Edsel was the only child of Henry and Clara Ford. He lived a rather short life passing away in 1943 due to stomach cancer at the age of 49. It’s unfortunate that, like his father Henry Ford, this would be the last census that Edsel would appear on. He accomplished quite a lot at his father’s company as President. He is responsible for strengthening production of Ford overseas and the naming of the Mercury division. He had four children with wife Eleanor and built a beautiful estate designed by Albert Kahn in Grosse Pointe Shores. The property, by wish of Eleanor at her death in 1976, is now used for “the benefit of the public.”
William Clay Ford, Sr.
William was the youngest son of Edsel and the grandson of Henry Ford. A graduate of Yale University, Ford is known best for being the owner of the Detroit Lions since 1963 when he purchased a controlling interest in the team. He worked briefly at Ford Motor Company and has appeared on the Forbes 400 list of the richest people in America with a net worth of over a billion dollars. In 1940, at the time of the census, William would be 15 years old and most likely living with his parents in Grosse Pointe Shores.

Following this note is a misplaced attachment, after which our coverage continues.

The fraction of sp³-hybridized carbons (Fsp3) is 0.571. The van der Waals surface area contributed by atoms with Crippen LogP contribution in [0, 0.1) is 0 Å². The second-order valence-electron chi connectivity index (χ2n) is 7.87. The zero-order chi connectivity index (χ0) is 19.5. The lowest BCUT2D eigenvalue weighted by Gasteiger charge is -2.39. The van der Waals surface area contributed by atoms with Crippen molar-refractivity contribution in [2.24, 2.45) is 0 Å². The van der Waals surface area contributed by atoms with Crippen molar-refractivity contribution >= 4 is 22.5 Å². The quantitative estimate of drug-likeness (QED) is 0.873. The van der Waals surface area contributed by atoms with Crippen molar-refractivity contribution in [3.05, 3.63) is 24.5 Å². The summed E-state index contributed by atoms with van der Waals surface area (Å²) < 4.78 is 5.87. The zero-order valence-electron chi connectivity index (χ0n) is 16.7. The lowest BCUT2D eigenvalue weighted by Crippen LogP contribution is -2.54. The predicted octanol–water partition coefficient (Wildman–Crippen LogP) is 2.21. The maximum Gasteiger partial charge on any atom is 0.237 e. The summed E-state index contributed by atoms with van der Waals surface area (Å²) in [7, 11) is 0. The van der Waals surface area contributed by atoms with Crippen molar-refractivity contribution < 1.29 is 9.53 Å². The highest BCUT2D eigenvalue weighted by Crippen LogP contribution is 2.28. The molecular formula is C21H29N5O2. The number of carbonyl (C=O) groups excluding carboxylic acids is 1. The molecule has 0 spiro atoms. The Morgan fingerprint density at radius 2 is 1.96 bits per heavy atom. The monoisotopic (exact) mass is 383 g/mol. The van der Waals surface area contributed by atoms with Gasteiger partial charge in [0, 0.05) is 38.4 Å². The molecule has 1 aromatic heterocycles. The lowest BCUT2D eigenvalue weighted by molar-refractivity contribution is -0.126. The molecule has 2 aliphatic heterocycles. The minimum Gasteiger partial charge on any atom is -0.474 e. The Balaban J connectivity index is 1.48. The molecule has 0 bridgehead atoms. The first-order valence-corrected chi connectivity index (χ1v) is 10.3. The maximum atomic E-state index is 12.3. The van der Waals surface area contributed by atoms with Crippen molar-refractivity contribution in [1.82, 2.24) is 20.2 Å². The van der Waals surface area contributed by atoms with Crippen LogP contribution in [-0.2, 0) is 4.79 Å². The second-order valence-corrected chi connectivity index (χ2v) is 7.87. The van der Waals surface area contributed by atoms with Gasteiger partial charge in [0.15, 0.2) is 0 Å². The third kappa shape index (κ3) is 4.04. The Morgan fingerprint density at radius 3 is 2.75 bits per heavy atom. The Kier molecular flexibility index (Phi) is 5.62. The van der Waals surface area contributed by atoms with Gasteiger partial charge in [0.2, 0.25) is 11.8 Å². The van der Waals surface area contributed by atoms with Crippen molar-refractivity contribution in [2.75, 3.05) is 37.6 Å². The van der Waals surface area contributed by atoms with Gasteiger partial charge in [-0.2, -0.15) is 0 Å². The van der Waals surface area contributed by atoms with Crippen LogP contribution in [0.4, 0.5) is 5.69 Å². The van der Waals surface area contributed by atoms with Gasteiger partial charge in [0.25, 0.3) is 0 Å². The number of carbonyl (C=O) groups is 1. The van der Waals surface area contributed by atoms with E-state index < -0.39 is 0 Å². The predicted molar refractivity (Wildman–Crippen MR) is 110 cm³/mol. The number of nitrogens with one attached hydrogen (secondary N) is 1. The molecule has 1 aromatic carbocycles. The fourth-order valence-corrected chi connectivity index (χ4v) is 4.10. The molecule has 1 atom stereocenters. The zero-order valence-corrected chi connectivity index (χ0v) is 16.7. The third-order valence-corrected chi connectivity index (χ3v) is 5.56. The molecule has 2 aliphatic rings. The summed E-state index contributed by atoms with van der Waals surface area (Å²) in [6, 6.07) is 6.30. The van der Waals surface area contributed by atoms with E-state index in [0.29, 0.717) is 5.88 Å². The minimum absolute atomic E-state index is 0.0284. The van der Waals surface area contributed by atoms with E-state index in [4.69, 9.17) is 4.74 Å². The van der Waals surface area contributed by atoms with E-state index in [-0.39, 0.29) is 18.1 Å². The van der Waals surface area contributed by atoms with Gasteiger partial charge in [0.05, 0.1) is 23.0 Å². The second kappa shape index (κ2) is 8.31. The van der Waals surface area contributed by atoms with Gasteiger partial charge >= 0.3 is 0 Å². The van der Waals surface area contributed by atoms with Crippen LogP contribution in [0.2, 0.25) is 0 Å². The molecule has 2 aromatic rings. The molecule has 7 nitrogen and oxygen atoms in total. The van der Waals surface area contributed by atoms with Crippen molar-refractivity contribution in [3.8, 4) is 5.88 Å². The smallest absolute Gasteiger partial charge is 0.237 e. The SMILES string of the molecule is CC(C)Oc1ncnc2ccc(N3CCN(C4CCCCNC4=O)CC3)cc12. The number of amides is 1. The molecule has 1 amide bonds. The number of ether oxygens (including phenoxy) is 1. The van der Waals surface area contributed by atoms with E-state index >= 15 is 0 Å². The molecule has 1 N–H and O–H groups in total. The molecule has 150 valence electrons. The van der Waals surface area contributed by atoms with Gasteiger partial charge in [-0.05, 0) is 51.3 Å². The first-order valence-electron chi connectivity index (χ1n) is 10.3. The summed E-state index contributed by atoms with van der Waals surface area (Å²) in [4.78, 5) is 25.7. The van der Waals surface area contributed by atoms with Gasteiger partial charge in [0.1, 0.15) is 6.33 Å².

Matilda Dodge Wilson
Matilda was the widow of John Francis Dodge, co-founder of the Dodge motor car company but she is probably best known for the home she built known as Meadow Brook Hall. Upon John Dodge’s death she inherited his share of the Dodge Brothers Company making her one of the wealthiest women in the United States. She then married Alfred Wilson, a lumber baron, and upon his death received a bulk of his estate. Meadow Brook Hall, located in Rochester Hills, is currently listed as sixth on the list of largest historic homes in the Unite States at 88,000-square-feet. The home is currently open to tour and hold special events. The 1940 US Census would be the second in which she called Meadow Brook Hall home.
Mary Chase Perry Stratton
This American ceramic artist was a co-founder of Pewabic Pottery. Originally from the Upper Peninsula she moved with her family to Ann Arbor before finally Detroit. She established the ceramics department at the University of Michigan and also taught classes at Wayne State University. While at Pewabic she oversaw the production of architectural tiles, lamps and vessels. She worked at the pottery until her death in 1961. Her work can be seen at several Detroit buildings including the Fisher Building, Cathedral Church of St. Paul and several former and current private residences like the Hecker-Smiley Mansion.